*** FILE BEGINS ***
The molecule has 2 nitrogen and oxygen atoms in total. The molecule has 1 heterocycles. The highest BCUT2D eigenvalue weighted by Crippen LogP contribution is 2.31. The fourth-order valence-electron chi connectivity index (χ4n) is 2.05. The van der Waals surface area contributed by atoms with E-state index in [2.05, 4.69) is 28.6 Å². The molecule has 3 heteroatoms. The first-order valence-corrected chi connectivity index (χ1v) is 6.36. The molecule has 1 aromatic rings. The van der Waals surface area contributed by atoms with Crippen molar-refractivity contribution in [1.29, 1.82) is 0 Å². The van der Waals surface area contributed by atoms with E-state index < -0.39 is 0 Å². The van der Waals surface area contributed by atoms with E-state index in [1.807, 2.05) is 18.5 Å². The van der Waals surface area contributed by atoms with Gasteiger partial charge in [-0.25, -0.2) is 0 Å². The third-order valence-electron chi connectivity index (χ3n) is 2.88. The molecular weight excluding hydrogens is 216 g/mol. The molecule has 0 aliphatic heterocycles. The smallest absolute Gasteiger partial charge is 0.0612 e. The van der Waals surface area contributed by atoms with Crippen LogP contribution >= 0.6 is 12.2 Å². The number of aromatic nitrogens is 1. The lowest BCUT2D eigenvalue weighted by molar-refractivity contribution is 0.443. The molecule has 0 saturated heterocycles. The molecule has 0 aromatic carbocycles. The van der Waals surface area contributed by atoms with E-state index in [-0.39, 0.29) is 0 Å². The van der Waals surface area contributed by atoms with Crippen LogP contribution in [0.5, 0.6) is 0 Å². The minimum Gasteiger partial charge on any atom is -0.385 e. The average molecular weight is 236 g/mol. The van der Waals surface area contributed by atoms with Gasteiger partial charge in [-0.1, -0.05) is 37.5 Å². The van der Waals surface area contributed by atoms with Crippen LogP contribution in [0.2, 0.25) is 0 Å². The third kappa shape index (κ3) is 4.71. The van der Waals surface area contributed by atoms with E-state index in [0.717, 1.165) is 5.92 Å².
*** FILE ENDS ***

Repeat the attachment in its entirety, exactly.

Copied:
The molecule has 2 nitrogen and oxygen atoms in total. The molecule has 1 heterocycles. The highest BCUT2D eigenvalue weighted by Crippen LogP contribution is 2.31. The fourth-order valence-electron chi connectivity index (χ4n) is 2.05. The van der Waals surface area contributed by atoms with E-state index in [2.05, 4.69) is 28.6 Å². The molecule has 3 heteroatoms. The first-order valence-corrected chi connectivity index (χ1v) is 6.36. The molecule has 1 aromatic rings. The van der Waals surface area contributed by atoms with Crippen molar-refractivity contribution in [1.29, 1.82) is 0 Å². The van der Waals surface area contributed by atoms with E-state index < -0.39 is 0 Å². The van der Waals surface area contributed by atoms with E-state index in [1.807, 2.05) is 18.5 Å². The van der Waals surface area contributed by atoms with Gasteiger partial charge in [-0.25, -0.2) is 0 Å². The third-order valence-electron chi connectivity index (χ3n) is 2.88. The molecular weight excluding hydrogens is 216 g/mol. The molecule has 0 aliphatic heterocycles. The smallest absolute Gasteiger partial charge is 0.0612 e. The van der Waals surface area contributed by atoms with Crippen LogP contribution >= 0.6 is 12.2 Å². The number of aromatic nitrogens is 1. The lowest BCUT2D eigenvalue weighted by molar-refractivity contribution is 0.443. The molecule has 0 saturated heterocycles. The molecule has 0 aromatic carbocycles. The van der Waals surface area contributed by atoms with E-state index in [-0.39, 0.29) is 0 Å². The van der Waals surface area contributed by atoms with Crippen LogP contribution in [0.5, 0.6) is 0 Å². The minimum Gasteiger partial charge on any atom is -0.385 e. The average molecular weight is 236 g/mol. The van der Waals surface area contributed by atoms with Gasteiger partial charge in [-0.1, -0.05) is 37.5 Å². The van der Waals surface area contributed by atoms with Crippen LogP contribution in [0.2, 0.25) is 0 Å². The third kappa shape index (κ3) is 4.71. The van der Waals surface area contributed by atoms with E-state index in [0.717, 1.165) is 5.92 Å².